Help Your Team Connect the Dots

connect the dotsBy Laura Huckabee-Jennings, CEO – So, you’ve developed your strategic plan and have created a cascade for how it impacts every job in the company. Each employee has goals and a plan that contribute to the overall company goals. Everyone knows how to connect the dots. Now you can just relax and execute, right?

Not so fast, as you probably already know. Just because your team members have personal strategies with actions doesn’t mean they have clarity about their work. Some team members fail to connect the dots and get caught up in non-productive activities that are either not important or not related to organizational strategies.

To connect the dots for people between the organization’s strategic plan and their daily work, take the following five steps:

1) Take a look in the mirror.

How does your behavior create an example for how you want your team members to work? Do you communicate, make decisions and create clarity that helps your team perform at its best? How do you handle conflict and difficult conversations in a way that your team members can emulate and learn from?

2) Be clear about your expectations.

Every leader has a slightly different way of working, and it is your obligation to share your expectations. If you expect everyone to come to meetings on time, and that’s really important to you, say so early on. If you want to be looped in on any project that includes customer ABC, take the time to communicate that to the team. Know what your own hot button issues are and share those so there are no surprises. If you expect team members to share information, ask them how they will communicate to their direct reports or other groups.  If something is confidential or not to be shared, be clear about that.

3) Tell the team how decisions will be made.

Where do your team members have the latitude to make their own decisions, where will you ask the team for input, and which decisions reside with you or with another leader in your organization? What is the process to change a decision, or provide new input that might necessitate a change?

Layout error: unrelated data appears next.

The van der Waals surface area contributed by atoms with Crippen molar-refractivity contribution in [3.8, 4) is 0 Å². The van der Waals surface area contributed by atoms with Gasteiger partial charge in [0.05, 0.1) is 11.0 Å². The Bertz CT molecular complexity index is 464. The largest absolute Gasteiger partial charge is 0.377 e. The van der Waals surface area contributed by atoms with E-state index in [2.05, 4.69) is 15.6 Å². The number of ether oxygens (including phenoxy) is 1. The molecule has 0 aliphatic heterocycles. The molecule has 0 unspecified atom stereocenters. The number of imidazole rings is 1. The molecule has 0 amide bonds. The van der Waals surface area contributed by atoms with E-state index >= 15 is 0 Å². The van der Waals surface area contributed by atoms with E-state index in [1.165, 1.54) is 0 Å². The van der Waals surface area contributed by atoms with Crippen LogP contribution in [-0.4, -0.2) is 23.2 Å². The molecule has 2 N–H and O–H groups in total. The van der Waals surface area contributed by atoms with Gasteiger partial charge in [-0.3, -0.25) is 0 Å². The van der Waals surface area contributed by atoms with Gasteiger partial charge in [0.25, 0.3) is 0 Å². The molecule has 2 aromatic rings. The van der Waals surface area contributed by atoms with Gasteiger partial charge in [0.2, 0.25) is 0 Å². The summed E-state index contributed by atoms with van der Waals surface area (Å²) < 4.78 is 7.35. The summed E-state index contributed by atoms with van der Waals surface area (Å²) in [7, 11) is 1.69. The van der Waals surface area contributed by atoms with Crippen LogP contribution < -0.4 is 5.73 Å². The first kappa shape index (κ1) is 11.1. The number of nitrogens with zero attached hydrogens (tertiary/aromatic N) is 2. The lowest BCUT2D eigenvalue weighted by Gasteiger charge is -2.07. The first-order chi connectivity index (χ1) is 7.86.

4) Reiterate how this team’s work connects to the strategic plan.

You’ve already created the plan and the cascade to each person or group’s work. It bears repeating regularly to help connect each person to their strategic purpose and keep everyone focused on the important goals. Connecting the work to the bigger picture is not a “one and done” exercise. It needs nurturing at regular intervals to keep priorities straight and teams motivated.

5) Give regular feedback—positive and critical—to every team member.

When you notice a team member meets your standards and does good work, don’t expect them to just know that they are doing well. You need to say it out loud (either in private or publicly, depending upon the style of the employee and what will motivate them). When you see behavior or work product that does not meet your standards, be bold and give that feedback immediately and concretely (in private) to allow them to learn and improve.

 

You are the most important influencer on the outcomes for your team, and your actions have weight because of the position you hold. Communicate clearly and set clear expectations to help your team connect the dots.

Let us know how you set expectations for your team in the comments below.

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